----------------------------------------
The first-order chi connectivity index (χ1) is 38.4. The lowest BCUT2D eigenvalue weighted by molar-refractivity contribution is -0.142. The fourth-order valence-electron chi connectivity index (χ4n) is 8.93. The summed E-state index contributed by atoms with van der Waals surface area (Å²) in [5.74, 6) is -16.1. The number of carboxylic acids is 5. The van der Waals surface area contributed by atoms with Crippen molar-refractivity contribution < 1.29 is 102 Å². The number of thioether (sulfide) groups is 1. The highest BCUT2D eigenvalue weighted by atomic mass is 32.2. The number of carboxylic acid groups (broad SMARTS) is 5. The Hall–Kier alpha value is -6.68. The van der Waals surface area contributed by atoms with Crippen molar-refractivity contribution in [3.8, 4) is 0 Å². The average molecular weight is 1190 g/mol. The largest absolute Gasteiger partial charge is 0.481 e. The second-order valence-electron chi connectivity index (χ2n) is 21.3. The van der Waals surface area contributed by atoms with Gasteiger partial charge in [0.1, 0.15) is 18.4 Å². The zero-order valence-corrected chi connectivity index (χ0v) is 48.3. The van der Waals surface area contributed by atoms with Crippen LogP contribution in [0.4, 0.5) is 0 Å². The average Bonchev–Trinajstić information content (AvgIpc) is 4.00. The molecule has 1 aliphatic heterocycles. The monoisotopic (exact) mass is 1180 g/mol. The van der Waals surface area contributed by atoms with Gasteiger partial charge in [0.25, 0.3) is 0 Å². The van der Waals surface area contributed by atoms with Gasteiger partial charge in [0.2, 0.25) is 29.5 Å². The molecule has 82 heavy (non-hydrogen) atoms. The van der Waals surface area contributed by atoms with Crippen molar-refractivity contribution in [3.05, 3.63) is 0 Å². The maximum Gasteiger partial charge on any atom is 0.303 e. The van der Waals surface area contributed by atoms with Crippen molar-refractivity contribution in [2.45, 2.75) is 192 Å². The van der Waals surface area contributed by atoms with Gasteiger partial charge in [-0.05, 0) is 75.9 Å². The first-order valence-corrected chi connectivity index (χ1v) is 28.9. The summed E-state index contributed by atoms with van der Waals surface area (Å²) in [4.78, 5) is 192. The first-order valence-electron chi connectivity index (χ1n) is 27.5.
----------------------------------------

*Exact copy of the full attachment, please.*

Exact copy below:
The first-order chi connectivity index (χ1) is 38.4. The lowest BCUT2D eigenvalue weighted by molar-refractivity contribution is -0.142. The fourth-order valence-electron chi connectivity index (χ4n) is 8.93. The summed E-state index contributed by atoms with van der Waals surface area (Å²) in [5.74, 6) is -16.1. The number of carboxylic acids is 5. The van der Waals surface area contributed by atoms with Crippen molar-refractivity contribution < 1.29 is 102 Å². The number of thioether (sulfide) groups is 1. The highest BCUT2D eigenvalue weighted by atomic mass is 32.2. The number of carboxylic acid groups (broad SMARTS) is 5. The Hall–Kier alpha value is -6.68. The van der Waals surface area contributed by atoms with Crippen molar-refractivity contribution in [3.8, 4) is 0 Å². The average molecular weight is 1190 g/mol. The largest absolute Gasteiger partial charge is 0.481 e. The second-order valence-electron chi connectivity index (χ2n) is 21.3. The van der Waals surface area contributed by atoms with Gasteiger partial charge in [0.1, 0.15) is 18.4 Å². The zero-order valence-corrected chi connectivity index (χ0v) is 48.3. The van der Waals surface area contributed by atoms with Crippen LogP contribution in [0.4, 0.5) is 0 Å². The average Bonchev–Trinajstić information content (AvgIpc) is 4.00. The molecule has 1 aliphatic heterocycles. The monoisotopic (exact) mass is 1180 g/mol. The van der Waals surface area contributed by atoms with Gasteiger partial charge in [0.25, 0.3) is 0 Å². The van der Waals surface area contributed by atoms with Gasteiger partial charge in [0.2, 0.25) is 29.5 Å². The molecule has 82 heavy (non-hydrogen) atoms. The van der Waals surface area contributed by atoms with Crippen molar-refractivity contribution in [3.05, 3.63) is 0 Å². The maximum Gasteiger partial charge on any atom is 0.303 e. The van der Waals surface area contributed by atoms with Crippen molar-refractivity contribution in [2.45, 2.75) is 192 Å². The van der Waals surface area contributed by atoms with Gasteiger partial charge in [-0.05, 0) is 75.9 Å². The first-order valence-corrected chi connectivity index (χ1v) is 28.9. The summed E-state index contributed by atoms with van der Waals surface area (Å²) in [4.78, 5) is 192. The first-order valence-electron chi connectivity index (χ1n) is 27.5.